In an earlier post, I said that nerd, geek and cookie have no direct counterparts in Turkish. This isn’t quite true because the alternative meaning for cookie is biscuit, which explained the puzzlement on the faces of the students at Bilgi University. One of them eventually asked why commercial websites would want to place biscuits on site visitors’ computers.
When I had just started working in Chicago for Leo Burnett in the 1980s, I had a similar problem. Our creative group head on Memorex was a chap called Murray Kalis. My boss, who was Chuck Curry, was not happy with some scripts for the launch of Memorex’s VHS tapes. So, at 9am one morning, Chuck had a meeting with Murray.
“How did it go?” I asked Chuck.
“It was tough,” he replied. “He was really pissed.”
I looked at him in alarm. “What!? At this time in the morning?”
Chuck eyed me in confusion. “What’s wrong with being pissed in the morning?” he demanded.
We eventually got it sorted out. In UK English we would have said that Murray was really angry, so this little lesson taught me not to make too many assumptions about what people say and what they actually mean.
If I said to you, without putting any emphasis on an individual word, “I didn’t say Chuck was a bad teacher,” you would think that I hadn’t said Chuck was a bad teacher. But the meaning of that sentence is dramatically changed if, for example, I said, “I didn’t say Chuck was a bad teacher.” This implies that I thought someone else was a bad teacher. If I had put the emphasis on I the meaning would then be that someone else had said that Chuck was useless, and so on.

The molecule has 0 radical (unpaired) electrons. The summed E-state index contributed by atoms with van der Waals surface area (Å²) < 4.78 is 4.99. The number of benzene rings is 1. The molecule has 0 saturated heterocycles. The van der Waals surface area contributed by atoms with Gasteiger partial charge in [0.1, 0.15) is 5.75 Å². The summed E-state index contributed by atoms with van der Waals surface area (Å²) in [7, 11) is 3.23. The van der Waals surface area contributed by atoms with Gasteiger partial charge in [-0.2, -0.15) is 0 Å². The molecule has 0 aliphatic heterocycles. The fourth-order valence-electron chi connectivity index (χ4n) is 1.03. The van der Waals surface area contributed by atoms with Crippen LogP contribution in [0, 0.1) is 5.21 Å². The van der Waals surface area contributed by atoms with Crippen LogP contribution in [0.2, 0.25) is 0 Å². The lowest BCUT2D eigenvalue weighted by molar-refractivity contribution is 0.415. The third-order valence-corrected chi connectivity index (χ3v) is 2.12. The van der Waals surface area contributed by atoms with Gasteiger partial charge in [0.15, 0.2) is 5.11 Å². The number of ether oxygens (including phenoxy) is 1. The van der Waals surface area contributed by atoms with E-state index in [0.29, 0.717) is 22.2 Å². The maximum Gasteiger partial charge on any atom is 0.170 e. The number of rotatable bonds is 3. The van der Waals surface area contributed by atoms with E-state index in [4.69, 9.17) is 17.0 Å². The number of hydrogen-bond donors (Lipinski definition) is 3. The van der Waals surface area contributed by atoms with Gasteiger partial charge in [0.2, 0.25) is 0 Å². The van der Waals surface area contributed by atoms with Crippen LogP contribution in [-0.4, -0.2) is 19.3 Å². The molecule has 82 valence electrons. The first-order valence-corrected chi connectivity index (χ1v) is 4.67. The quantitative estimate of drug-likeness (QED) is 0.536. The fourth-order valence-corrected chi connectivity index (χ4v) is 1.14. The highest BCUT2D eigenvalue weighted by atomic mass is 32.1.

During the teaching I’ve been doing this summer for The European Association of Communications Agencies’ School, this aspect of English has caused some difficulties. Pronunciation and word order don’t matter that much, but emphasis does. You can even make up your own words and expect people to understand what you mean simply by listening to that new word in the context of the rest of what you say. A great example was when George W Bush declared that he had been much misunderestimated. Sarah Palin has recently done the same with refudiate.
So, here’s a piece of advice when teaching abroad. Keep your sentences short, avoid undue emphasis, especially if you think you’re being funny, and listen to what the non-native English speakers say whilst paying little attention to their emphasis. Frequently, they place emphasis on a word they find difficult to pronounce.
And avoid technical terms which simply do not translate, like geek, nerd, cookie, and pissed.